As adults, it’s tempting to look back on our childhoods with longing. No bills to pay, no boss to obey, no real worries except what the hot lunch is going to be each day (because pizza day is the best, but meatloaf day is scary).
But that time of life can be really hard. You don’t know yourself that well yet. You don’t know what a good friend is, nor how to be one. There are countless cliques, unspoken rules, and equations to memorize. And that’s just some of what kids have to navigate as they grow up.
Now, imagine throwing migraine in on top of that. Because, no—it isn't confined to those who’ve crossed the line into adulthood. Around 8% of children experience migraine attacks. We spoke to four women who started getting them as children. Here’s a small glimpse into their experience.
How Their Families Reacted
At just five years old, Christina Miglino experienced her first migraine attack. When she told her mom about them, her mom was heartbroken.
“She did everything she could to soothe my pain,” Miglino shares. “Both of my parents did. I was the oldest of three children. It was really hard on my family because I was sick so often.”
In middle school, Brynn Tweeddale went to the nurse so often due to migraine that the school stopped letting her go home. Some months, she’d get them for 15 or more days, so skipping school “would be ridiculous.”
Instead, she sat in the nurse’s office until the pain got better. Tweeddale’s parents told her about their family history of severe headaches and gave her an over-the-counter painkiller to help. The most frustrating part was that none of Tweeddale’s peers could relate.
Natasha Nunez’s migraine attacks started near the end of elementary school, often after one of her family’s frequent camping trips. Her mom brushed off her concerns. She told Natasha they were just sinus headaches, that they weren’t something to complain about.
“My mom was a doctor, so I believed her!” Nunez explained. “It felt pretty lousy to have my concerns ignored. I felt like I was somehow just being a complainer or exaggerating. Saying ‘I have a headache’ didn’t even begin to cover how I felt.”
How it Impacted Their Childhoods
“I have a headache” was insufficient for Nunez—and likely the other three, too—because migraine is so much more than that. In addition to the fact that there are several types of migraine, attacks can be incredibly more painful than your average headache, come along with a host of other symptoms, and be downright relentless. It’s no surprise they had an effect on the childhoods of some of these women.
When Miglino started experiencing the pain, she was in and out of the hospital. As a result, she missed the majority of third grade. Doctors first diagnosed her with a brain tumor and told her she wouldn’t live very long. When it turned out that wasn’t true (she has a mass in her brain to this day, but it’s benign), she was moved to the child psychiatric unit. Suffice it to say, this must have been absolutely terrifying and wildly confusing. It’s hard to process as an adult, let alone as a young child.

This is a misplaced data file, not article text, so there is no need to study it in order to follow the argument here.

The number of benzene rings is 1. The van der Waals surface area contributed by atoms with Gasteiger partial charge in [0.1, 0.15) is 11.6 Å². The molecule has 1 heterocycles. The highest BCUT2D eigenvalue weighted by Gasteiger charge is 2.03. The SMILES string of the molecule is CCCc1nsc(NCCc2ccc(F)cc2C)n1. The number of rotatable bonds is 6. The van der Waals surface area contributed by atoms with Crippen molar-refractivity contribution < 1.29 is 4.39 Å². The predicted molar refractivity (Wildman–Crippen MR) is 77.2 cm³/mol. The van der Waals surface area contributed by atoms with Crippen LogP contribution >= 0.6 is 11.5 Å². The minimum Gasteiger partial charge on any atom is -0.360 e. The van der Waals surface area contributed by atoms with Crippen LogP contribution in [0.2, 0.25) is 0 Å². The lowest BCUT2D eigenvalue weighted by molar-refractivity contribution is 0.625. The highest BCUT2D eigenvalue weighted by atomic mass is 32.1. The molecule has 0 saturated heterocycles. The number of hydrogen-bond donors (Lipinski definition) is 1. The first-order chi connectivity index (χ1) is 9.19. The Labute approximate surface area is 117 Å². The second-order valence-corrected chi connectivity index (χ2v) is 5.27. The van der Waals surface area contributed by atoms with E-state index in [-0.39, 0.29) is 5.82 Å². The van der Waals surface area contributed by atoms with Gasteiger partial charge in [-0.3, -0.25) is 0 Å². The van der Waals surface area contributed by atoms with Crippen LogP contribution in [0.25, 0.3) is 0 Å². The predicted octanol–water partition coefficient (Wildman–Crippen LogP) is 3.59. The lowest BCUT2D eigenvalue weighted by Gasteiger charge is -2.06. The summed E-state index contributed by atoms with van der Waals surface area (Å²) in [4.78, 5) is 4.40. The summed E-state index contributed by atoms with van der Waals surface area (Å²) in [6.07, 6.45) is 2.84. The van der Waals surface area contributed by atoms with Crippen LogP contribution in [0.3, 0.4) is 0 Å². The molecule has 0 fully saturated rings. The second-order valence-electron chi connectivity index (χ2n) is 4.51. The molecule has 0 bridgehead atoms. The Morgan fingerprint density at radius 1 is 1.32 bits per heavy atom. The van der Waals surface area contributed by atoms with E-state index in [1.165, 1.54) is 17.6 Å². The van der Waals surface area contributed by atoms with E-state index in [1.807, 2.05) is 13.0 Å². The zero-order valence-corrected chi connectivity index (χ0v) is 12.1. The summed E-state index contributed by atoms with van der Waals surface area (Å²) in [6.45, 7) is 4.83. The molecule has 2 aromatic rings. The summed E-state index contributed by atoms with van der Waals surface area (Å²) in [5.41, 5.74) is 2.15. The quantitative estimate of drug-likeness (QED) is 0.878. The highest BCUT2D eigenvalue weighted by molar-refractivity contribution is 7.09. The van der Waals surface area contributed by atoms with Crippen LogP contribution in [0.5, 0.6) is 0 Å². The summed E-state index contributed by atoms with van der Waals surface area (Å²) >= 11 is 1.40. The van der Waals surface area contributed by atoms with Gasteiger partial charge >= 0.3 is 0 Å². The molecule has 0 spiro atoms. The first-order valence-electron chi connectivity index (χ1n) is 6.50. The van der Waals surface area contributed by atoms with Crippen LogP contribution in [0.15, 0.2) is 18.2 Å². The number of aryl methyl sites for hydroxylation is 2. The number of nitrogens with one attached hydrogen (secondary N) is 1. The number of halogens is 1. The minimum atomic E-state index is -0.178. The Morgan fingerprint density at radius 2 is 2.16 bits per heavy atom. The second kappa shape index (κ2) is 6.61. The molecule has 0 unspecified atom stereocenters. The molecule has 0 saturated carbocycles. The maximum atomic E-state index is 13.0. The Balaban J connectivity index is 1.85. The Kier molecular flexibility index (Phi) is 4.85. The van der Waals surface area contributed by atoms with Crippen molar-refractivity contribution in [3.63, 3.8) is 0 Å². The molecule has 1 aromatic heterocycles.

“[The doctors] decided I made the migraines up for attention,” Miglino shares. “I [became] depressed and had suicidal thoughts.” This is awful at any age, but it’s especially awful for a child. She was eventually released from the hospital with no appropriate treatment, and her migraine attacks became more consistent. She got used to being “the sick kid” and didn’t develop many friendships.
Tweeddale also hated missing out on events with her peers, like dance and choir practices.
“Being stopped by my migraines felt like failure, even if I couldn’t control them and didn’t have the tools to manage them well.” And, sure, failure is healthy for kids. But not when it’s something they have little power over. There’s no lesson to be learned here, no improvement to make.
How They’re Doing Today
Over time, these women learned how to cope with their migraine headaches. Christina’s started to align with her menstrual cycle. When she gets her period, she also avoids triggers like red wine, gluten, and dairy because she knows her body’s a little extra sensitive.
Tweeddale’s attacks are also hormonal, so she uses hormonal birth control to regulate them. Both an IUD and birth control pills have helped.
“I still get migraines, but they’re more predictable,” she says. “Hormonal birth control has had the biggest impact on my migraines. I only get truly terrible ones every few months rather than every few weeks.” She also avoids strong smells (like perfumes) and red wine, prioritizes hydration, and carries ibuprofen with her just in case.
Nunez still gets migraine headaches, often caused by campfire smoke, weather changes, air blowing directly into her face, dehydration, or lack of sleep.
“I actually sleep with a blanket or sheet over my head every night to help avoid headaches,” Nunez shares. “This keeps air vents and fans from bothering me as much.”
The reality is, having a lifelong condition like chronic migraine is incredibly hard, especially when attacks can come along unannounced and last for way too long. And while there’s no cure, the hope is that it gets at least a little bit better as an adult.
Because with age comes knowledge. As migraine sufferers grow older, they can hopefully identify some (or all) of their migraine triggers and try to avoid them.
And, fingers crossed, communicating with their doctors and working together toward an effective treatment plan will become easier, too.
The information provided in this article is not a substitute for professional medical advice, diagnosis, or treatment. You should not rely upon the content provided in this article for specific medical advice. If you have any questions or concerns, please talk to your doctor.
Photo by Caroline Hernandez on Unsplash.